I was working in my home office on a WalletPop post in the late afternoon when my parenting radar went off. I knew that my wife had a massive migraine, and I suddenly wondered if she might have fallen asleep and not picked up our daughters from the school bus. So I sprinted down the stairs, spotted my wife asleep on the sofa and then, panicked, charged outside, racing down a very long driveway and down a very long street to meet the bus, which, indeed, was sitting there waiting for me.

By the way, did I mention that there was snow on the ground? And I had run outside, wearing socks?

You'd think the weight gods would give me some bonus points for that unexpected jog and let me have lost a little weight this week. But no such luck.

OK, so here are my numbers.

My weight when I began:
My weight last week: 247
My weight this week: 247

As for what I probably saved this week, here we go:
  • Every week, I lead with this. I still haven't bought a bag of my favorite pretzels that I used to buy every week and sometimes twice a week. Nope, still haven't purchased them. I've always jotted down my "actual savings" as $3.29, but since I did used to sometimes purchase two bags, I'll put down the price for two this time: $6.48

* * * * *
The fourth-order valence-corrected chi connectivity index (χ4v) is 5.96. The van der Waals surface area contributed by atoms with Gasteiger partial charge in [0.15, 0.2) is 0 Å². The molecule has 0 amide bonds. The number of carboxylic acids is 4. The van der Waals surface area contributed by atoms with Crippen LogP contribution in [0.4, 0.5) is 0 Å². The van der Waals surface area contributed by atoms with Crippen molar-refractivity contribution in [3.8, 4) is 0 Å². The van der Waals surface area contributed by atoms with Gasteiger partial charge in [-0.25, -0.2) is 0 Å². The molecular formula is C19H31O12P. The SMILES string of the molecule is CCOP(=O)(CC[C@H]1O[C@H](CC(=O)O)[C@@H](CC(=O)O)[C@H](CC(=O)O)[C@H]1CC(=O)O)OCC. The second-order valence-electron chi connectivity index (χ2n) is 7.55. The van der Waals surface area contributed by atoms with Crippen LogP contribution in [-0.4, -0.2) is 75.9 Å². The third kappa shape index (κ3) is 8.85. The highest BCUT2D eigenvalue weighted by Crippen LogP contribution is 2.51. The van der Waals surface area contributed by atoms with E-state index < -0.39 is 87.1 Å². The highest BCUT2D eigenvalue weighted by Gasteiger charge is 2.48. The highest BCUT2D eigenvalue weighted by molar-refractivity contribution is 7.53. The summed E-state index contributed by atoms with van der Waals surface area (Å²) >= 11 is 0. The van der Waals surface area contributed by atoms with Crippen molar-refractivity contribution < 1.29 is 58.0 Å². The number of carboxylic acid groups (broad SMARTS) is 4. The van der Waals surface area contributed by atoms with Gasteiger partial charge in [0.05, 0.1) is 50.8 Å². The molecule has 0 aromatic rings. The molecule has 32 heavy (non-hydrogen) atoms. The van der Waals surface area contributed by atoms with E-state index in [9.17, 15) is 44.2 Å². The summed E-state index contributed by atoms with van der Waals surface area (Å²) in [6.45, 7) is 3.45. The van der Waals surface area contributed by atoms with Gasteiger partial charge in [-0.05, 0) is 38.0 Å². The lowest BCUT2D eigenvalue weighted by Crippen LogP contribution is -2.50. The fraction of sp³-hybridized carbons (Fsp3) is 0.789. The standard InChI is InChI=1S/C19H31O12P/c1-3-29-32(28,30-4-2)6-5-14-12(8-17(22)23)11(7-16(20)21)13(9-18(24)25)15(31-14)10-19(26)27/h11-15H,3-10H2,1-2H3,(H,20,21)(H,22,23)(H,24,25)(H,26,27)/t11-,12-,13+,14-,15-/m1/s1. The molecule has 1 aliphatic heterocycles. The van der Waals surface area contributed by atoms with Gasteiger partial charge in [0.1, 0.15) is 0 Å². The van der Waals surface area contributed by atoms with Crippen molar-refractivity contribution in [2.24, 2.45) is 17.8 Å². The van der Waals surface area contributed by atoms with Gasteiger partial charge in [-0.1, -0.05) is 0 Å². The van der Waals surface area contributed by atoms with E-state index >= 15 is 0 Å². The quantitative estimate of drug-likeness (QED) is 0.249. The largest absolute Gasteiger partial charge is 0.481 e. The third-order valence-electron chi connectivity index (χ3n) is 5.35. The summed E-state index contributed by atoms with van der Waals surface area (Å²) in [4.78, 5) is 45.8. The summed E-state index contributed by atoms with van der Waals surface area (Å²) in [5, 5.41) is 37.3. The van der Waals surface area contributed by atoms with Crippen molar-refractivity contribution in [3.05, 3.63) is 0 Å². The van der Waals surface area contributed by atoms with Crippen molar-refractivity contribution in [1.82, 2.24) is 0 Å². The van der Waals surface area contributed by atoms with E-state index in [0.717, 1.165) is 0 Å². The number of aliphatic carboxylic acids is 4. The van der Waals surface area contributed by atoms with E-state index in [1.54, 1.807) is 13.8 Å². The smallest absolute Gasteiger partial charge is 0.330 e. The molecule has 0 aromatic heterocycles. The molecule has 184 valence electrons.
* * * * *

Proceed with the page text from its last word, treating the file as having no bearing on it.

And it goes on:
• I didn't buy any fast food for myself this week. This isn't scientific, of course, but I'll put down the estimated savings: $5
  • Still haven't filched anything from my wife's supply of soda. Estimated savings: $3.50
  • While we didn't go out for fast food, we did go to a restaurant, where I ordered some sort of chicken wrap. It had some Ranch dressing, which probably didn't help me, but it had a lot of grilled chicken, carrots and lettuce, which I'm sure did. Anyway, I had two victories during this meal. I avoided buying french fries and when my girls, 6 and 8, asked for dessert, I didn't. (Nor did my wife, if anyone's curious, but I'm only going to count the savings for myself.) In any case, boy, it was tough. My youngest had vanilla ice cream, but my oldest had this delectable-looking chocolate fudge brownie sundae smothered in whipped cream, and what's more, she didn't finish all of it. Half a bowl of melted fudge and still-chilled ice cream was right there, just begging me to...OK, I need to stop thinking about that and think of something not so tasty, like lima beans. There. I'm better. Estimated savings on the fries and dessert: $6.
That probably covers it. At any rate...

My total saved this week: $20.98
Total saved this year so far: $191.42

Not bad. Maybe if I had spent $191 on junk food and fast food this year, I wouldn't be 264, my weight on January 1, but -- I don't know -- 269 pounds? 271? So I'm going to forget about pizza and ice cream, think about nonfat cottage cheese and fiber bars, and hope that next week is better.

Read more:
The Money Diet

Geoff Williams is a frequent contributor to WalletPop. He is also the co-author of the new book Living Well with Bad Credit.